Reflux or backflow of the acidic and nonacidic contents of the stomach into the esophagus can occur due to dysfunctional lower esophageal sphincter (LES) muscles. This can lead to a condition called gastroesophageal reflux disease (GERD) which slowly damages the esophagus and can lead to esophageal cancer. An impedance study is performed to measure the extent of reflux due to the nonacidic contents. It is a 24-hour study usually combined with a pH study.
Prior to the test, you are asked to gradually withdraw from all acid-regulating medication and fast for a period of 4-6 hours.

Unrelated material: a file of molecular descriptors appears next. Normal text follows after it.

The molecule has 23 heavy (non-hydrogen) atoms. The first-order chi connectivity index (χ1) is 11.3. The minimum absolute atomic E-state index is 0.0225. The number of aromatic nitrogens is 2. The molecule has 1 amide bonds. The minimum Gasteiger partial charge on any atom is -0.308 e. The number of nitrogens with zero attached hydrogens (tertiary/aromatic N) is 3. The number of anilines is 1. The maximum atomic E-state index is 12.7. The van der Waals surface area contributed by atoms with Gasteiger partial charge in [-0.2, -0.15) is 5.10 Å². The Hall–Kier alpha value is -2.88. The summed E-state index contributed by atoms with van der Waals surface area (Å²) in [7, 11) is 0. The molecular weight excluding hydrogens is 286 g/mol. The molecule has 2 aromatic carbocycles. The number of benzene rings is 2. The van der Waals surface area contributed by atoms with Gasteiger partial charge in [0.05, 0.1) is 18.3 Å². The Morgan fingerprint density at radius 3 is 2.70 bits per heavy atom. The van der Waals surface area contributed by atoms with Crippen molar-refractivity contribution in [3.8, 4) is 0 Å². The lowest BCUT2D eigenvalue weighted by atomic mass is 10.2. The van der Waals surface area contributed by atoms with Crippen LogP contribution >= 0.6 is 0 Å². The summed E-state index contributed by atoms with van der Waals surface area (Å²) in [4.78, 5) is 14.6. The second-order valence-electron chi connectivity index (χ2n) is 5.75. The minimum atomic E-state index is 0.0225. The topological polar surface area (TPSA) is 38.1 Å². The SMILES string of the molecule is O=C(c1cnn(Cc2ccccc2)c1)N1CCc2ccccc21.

During this test, your doctor places a thin probe through your nose and down your esophagus. The tip of the tube is precisely positioned with the help of X-ray imaging and has sensors that can detect acidity levels as well as changes in pressure due to reflux. The other end of the tube is taped to the side of your face and connected to a portable recording device fixed to your belt or shoulder. The device stays in for a period of 24 hours and has buttons to indicate activities such as eating and sleeping. The test measures the amount of liquid or gas content refluxing into the esophagus and determines the presence and severity of gastroesophageal reflux disease.